Niven writes action with sharp detail and moral depths. Some elements chosen as his plot reaches its climax do stretch credibility, but the shockingly-vivid historical details and social parallels with contemporary cases makes it well worth suspending any disbelief and following where Niven’s exciting new voice leads.
The first page of Captain Joseph Williams Barbelo's tornado reads "In Mad Mick We Trust," so naturally I felt all buttered up. Aw shucks, lil' ol me? I dove into Chapter Zero (Yes, Barbelo's Blood has a Chater Zero- two of them, in fact) and into a bloody confrontation in a London underpass in Thatcher's brutal 1980's. Three addicts with a cutthroat razor believe they have an easy mark in an eighty-two year old one-legged geezer pegging back to his tower block from the pub.
Guess again, silly bunnies.
Our foul-mouthed, pint-swilling, horny old narrator Joseph W. Barbelo is a veteran of every British conflict since the First World War. For an ex-black ops commando these punk muggers, gangland enforcers, and random jumped-up social welfare office pricks are but a source of amusement. With an antique sword cane (his "Happy Stick"), lead pipe or even just lighter fluid, vaseline and a bottle of Jif, Barbelo sends 'em by hundreds to the Happy Place. It's all part of the Craft, catch-madrift?
After twenty years in retirement, Barbelo's attempted mugging comes as a welcome awakening. Deciding that he needs a hobby, he tracks down the surviving punks, manipulates them in an amusing fashion into a major confrontation, and then announces that he is taking over their entire criminal operation. Enlisting the assistance of an old war buddy, Sid the Yid, for a pub-lunch summit with these South London Hounds, Barbelo convinces them to restructure their firm into a pyramid with him at the top.
And that all happens in the first sixty-two pages, when Barbelo is not relating whacked-out nightmares or falling for his hot young mad Irish love interest. It all goes completely U-Turn after that. Rather than an offbeat organized crime novel full of mad energy and masterful phrasing, Barbelo's Blood leaps into science fiction, conspiracy theory, political diatribe, and supernatural fantasy. Brid, the love interest of Barbelo and of Sid, introduces them to a whole new dimension of reality where Inner Orders, Illuminati, Dream Masters and Creators are apparently duking it out. Some of the agents of the evil powers, the feharchrove, walk our Earth disguised as Yardies and whatnot. And there's something about a Locale 22 where the Nazis won the war. After exposure to that action, Barbelo begins stockpiling weapons and planning to blow up Parliament. (The one in "our" London, not the one guarded by British SS.)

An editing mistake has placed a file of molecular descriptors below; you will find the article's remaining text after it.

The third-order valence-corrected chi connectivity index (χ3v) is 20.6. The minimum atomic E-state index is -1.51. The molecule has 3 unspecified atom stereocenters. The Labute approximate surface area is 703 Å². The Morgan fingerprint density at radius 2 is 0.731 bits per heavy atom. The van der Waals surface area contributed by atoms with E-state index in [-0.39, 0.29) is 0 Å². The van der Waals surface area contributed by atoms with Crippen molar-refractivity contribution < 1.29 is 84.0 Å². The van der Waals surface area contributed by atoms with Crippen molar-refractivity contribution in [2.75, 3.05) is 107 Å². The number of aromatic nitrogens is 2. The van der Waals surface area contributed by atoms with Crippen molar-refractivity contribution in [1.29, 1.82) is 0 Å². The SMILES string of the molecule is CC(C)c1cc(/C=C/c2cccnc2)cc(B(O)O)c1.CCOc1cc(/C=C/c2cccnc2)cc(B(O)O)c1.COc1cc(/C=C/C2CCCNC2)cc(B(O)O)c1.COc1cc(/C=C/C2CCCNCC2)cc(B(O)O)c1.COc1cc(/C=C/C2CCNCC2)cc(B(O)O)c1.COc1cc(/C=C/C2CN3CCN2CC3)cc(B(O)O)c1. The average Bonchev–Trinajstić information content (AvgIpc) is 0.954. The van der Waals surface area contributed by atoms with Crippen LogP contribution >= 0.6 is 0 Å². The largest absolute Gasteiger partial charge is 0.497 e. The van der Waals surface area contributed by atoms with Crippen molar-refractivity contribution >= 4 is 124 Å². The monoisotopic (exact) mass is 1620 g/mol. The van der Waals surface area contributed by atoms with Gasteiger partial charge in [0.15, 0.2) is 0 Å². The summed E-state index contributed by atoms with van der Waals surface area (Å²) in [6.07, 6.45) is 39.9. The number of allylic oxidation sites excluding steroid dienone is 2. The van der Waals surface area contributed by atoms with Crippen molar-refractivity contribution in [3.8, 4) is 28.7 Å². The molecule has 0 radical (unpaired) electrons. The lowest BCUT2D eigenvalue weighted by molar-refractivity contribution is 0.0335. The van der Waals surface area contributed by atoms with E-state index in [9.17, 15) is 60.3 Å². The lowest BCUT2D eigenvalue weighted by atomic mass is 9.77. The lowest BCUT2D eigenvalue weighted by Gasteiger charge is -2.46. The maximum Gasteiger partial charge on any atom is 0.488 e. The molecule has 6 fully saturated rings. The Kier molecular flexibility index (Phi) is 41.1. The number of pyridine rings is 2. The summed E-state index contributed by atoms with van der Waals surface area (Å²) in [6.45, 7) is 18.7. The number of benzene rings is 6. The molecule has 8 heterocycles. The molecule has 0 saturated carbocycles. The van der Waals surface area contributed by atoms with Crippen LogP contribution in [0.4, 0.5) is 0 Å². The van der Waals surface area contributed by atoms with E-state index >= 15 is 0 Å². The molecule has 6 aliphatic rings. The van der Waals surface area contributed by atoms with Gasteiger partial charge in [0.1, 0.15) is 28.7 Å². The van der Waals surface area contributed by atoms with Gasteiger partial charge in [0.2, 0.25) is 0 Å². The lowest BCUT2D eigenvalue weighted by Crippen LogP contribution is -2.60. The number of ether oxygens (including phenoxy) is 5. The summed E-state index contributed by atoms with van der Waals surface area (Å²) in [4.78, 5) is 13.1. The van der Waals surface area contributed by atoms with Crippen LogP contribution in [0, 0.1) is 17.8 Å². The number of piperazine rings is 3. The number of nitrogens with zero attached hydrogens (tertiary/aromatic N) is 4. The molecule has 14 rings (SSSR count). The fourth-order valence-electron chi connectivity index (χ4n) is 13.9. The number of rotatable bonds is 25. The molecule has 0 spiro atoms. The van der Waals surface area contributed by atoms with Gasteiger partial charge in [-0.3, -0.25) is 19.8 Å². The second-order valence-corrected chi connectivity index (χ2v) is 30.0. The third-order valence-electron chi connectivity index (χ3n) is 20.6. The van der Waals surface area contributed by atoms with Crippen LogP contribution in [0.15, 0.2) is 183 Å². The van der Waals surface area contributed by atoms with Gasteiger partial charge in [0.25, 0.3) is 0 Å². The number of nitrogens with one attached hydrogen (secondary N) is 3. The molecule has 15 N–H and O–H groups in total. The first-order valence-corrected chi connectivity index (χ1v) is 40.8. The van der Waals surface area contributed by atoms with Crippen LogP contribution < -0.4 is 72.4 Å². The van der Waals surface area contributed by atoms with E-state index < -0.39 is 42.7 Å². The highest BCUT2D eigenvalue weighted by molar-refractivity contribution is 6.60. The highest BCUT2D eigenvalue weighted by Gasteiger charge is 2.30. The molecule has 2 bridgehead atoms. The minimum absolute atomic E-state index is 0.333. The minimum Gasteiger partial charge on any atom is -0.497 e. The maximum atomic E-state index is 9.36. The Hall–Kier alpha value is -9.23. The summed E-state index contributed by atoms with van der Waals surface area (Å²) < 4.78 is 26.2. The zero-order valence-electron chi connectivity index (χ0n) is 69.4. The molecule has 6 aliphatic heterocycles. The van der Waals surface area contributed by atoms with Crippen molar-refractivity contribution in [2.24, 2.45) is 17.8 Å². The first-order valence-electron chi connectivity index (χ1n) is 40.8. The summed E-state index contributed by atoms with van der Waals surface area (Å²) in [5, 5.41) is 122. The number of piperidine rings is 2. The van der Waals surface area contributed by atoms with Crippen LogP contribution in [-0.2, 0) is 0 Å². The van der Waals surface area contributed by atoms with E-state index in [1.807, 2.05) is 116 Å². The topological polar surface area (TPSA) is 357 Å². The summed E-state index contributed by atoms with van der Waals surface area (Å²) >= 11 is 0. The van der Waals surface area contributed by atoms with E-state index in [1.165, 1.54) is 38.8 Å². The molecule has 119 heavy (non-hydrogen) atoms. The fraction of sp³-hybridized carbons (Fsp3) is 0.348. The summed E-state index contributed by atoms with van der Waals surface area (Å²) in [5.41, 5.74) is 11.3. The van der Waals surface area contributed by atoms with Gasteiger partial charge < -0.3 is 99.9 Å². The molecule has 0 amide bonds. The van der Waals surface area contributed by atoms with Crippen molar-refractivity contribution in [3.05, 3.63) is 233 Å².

The IRA, gnostic texts, governmental psyops, assassination of US Air Force generals who look like John Wayne, Satanic child-sacrificing baddies in the House of Lords, Stealer's Wheel, the illegality of the EU, predators who live in houses full of inflatable wank dolls dressed up in Santa gear and tinsel, multidimensional lesbian biker warriors, curing cancer with a nine-volt battery and a matchbox, Operation Northwoods, military-grade LSD, time travel, Paradise Lost, the tarot deck, fate, geothermal energy that could power a planet of fifty billion, MI18 and MI13, the guns of Brixton, Locale 1, Locale 32, Locale 33, the answer to why flouride is in the drinking water- Barbelo's Blood has an anarchaic bit of everything. I suppose that the Dumbo and earless Mickey Mouse hoisting AK-47's on the cover should have been a clue.